By Carolyn King
Evaluating perennial legume options for northern Ontario.
What are the best options for perennial legume forages in northern Ontario? To answer that question, the Rural Agri-Innovation Network (RAIN) and the Lakehead University Agricultural Research Station (LUARS) partnered in two projects.
These two agricultural research agencies serve regions where forage production is a priority. “Forages are an integral part of the farming systems in the Thunder Bay area and northwestern Ontario, and they are an important part of our research at LUARS,” notes Tarlok Sahota, director of LUARS.
Research technician Mikala Parr with RAIN, which serves the Algoma District, says, “Hay grown for livestock feed is the most common crop in Algoma, making up about one-third of the total land and over three-quarters of cropland in current use. Algoma is also particularly invested in the raising of cattle. Since hay is such a vital crop in our area, we focused on projects looking at how to introduce new legumes to the area and how to improve stands.”
The two three-year projects, which both started in 2018, were funded by the Canadian Agricultural Partnership and FedNor.
Alternative legumes project
One of the projects compared five perennial legume forages: alfalfa, red clover, sainfoin, birdsfoot trefoil and galega, a fairly new crop for Northern Ontario. The project took place at two field sites, one conducted by RAIN and the other by LUARS.
“This project was a way to show what other forage options are out there for our producers,” Parr says. “Alfalfa is one of the most popular legumes in our area. Although there are not many pure alfalfa stands, most growers have alfalfa mixed into their hay stands. Red clover and trefoil are next in line in popularity. Sainfoin and galega are definitely not common.”
All five legumes have been tested before in the Algoma region, but this experiment was the first time that all were grown at the same location, allowing for direct comparisons of yield, quality and winter survival.
Over the years, LUARS has done quite a few trials with various alternative legumes, especially galega. The station has a galega stand, seeded in 2011, that is still producing great yields and quality. “Once galega gets established, it can overpower even perennial weeds such as dandelion and Canada thistle. The only negative point is that it cannot take competition in its establishment year. And if the stand is weak in the establishment year, then it will not produce a good crop in the next year,” Sahota says.
“Generally speaking, in our area, sainfoin can yield up to 90 per cent of alfalfa. However, it is not as persistent as alfalfa; after a few years, the sainfoin stand’s productivity will go down. The big advantage with sainfoin is that it doesn’t cause bloating. [Studies have shown that] if you have 25 or 30 per cent of sainfoin in an alfalfa stand, the bloating problem with alfalfa could be overcome.”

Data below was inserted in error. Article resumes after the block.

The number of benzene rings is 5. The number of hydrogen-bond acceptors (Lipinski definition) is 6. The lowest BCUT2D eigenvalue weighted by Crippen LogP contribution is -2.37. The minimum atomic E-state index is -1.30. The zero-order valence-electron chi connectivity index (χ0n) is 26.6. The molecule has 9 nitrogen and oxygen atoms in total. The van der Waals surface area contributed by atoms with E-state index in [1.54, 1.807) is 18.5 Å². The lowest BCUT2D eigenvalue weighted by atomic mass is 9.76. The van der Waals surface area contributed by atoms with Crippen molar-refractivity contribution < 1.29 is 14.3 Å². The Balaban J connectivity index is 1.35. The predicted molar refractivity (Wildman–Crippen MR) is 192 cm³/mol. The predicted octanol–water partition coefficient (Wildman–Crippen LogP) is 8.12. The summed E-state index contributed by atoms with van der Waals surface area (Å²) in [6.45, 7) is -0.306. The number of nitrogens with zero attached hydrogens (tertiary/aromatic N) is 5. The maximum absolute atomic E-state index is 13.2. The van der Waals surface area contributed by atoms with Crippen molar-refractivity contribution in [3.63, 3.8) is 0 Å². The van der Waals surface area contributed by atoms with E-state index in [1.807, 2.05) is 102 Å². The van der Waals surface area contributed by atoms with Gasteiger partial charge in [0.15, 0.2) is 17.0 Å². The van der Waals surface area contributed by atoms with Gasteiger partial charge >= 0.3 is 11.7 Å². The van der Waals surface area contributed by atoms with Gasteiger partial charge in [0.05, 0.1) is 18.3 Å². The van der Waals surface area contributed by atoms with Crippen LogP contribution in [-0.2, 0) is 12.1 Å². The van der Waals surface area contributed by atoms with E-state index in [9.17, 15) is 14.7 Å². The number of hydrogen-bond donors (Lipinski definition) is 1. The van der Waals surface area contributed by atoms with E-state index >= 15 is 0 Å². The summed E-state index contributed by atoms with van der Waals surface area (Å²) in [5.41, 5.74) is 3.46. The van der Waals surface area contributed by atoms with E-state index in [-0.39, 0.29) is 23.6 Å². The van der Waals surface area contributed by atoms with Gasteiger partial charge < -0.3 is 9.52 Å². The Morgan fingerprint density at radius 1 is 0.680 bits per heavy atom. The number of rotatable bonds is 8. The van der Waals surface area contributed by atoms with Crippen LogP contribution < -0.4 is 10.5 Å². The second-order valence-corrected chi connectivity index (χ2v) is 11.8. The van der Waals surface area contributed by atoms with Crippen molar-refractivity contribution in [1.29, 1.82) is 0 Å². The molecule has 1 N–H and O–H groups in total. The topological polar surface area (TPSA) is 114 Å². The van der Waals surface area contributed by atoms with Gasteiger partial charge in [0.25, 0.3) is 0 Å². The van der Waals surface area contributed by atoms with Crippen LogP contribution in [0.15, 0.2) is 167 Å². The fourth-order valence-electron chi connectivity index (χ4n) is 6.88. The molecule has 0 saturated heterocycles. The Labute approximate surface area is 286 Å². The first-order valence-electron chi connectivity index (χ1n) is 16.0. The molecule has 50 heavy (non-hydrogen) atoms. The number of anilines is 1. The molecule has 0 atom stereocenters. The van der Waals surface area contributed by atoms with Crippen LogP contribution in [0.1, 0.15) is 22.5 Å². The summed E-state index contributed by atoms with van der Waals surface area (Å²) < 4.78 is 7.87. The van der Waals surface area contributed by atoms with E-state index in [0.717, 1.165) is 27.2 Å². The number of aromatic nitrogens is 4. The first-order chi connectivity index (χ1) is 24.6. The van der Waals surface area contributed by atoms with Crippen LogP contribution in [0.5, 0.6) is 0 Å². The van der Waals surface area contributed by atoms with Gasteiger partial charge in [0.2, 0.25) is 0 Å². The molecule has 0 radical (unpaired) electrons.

The RAIN experiment was conducted at the Algoma Community Pasture in Thessalon, and the LUARS experiment was at the research station. At both sites, the plots were plowed down in the fall, disked in the spring and then sprayed with Roundup (glyphosate) right before planting. The plots were fertilized according to the provincial recommendations for alfalfa.
The galega inoculant (Rhizobium galegae) is difficult to obtain and was not available for this project. To provide a consistent comparison, none of the legumes were inoculated.
At both sites, the plots were seeded at the following rates: alfalfa at 13 kilograms per hectare (kg/ha); galega at 35 kg/ha; red clover at 11 kg/ha; sainfoin at 30 kg/ha; and birdsfoot trefoil at nine kg/ha.
The plots were not harvested in the establishment year. Forage yield and quality data were collected in the second and third years of the experiments.
RAIN’s alternative legumes results
Parr summarizes the key findings for the RAIN project: “Red clover, trefoil and alfalfa were definitely the top legumes in yield quantity and forage quality. Galega’s performance wasn’t bad, but it wasn’t as great as the alfalfa, trefoil and red clover. Galega is known to be a poor competitor when it is becoming established, so that could be a factor in its lower yields. Sainfoin did not overwinter very well [in the 2019/2020 winter] and had a pretty poor yield in 2020.”
“Red clover, trefoil and alfalfa are used all over Ontario for a reason,” Parr concludes. “This project shows that those legumes are the top contenders for yield and overwinter survivability. My advice to growers in the Algoma area would be to have at least one of these three legumes in your hay mixes, depending on your end-goal.”
LUARS’s alternative legumes results
At LUARS, the plots were seeded on poor soils in 2018 and the weather was dry, so none of the plots did very well that year, which affected the 2019 results.
“In 2020, the dry matter yields were best for alfalfa followed by red clover and birdsfoot trefoil,” Sahota says. “First-cut protein content was greater than 19 per cent in birdsfoot trefoil, sainfoin and red clover and was close to 19 per cent in alfalfa. The other treatments had 13.4 per cent or lower protein content. The relative feed value was highest in alfalfa, birdsfoot trefoil and sainfoin.”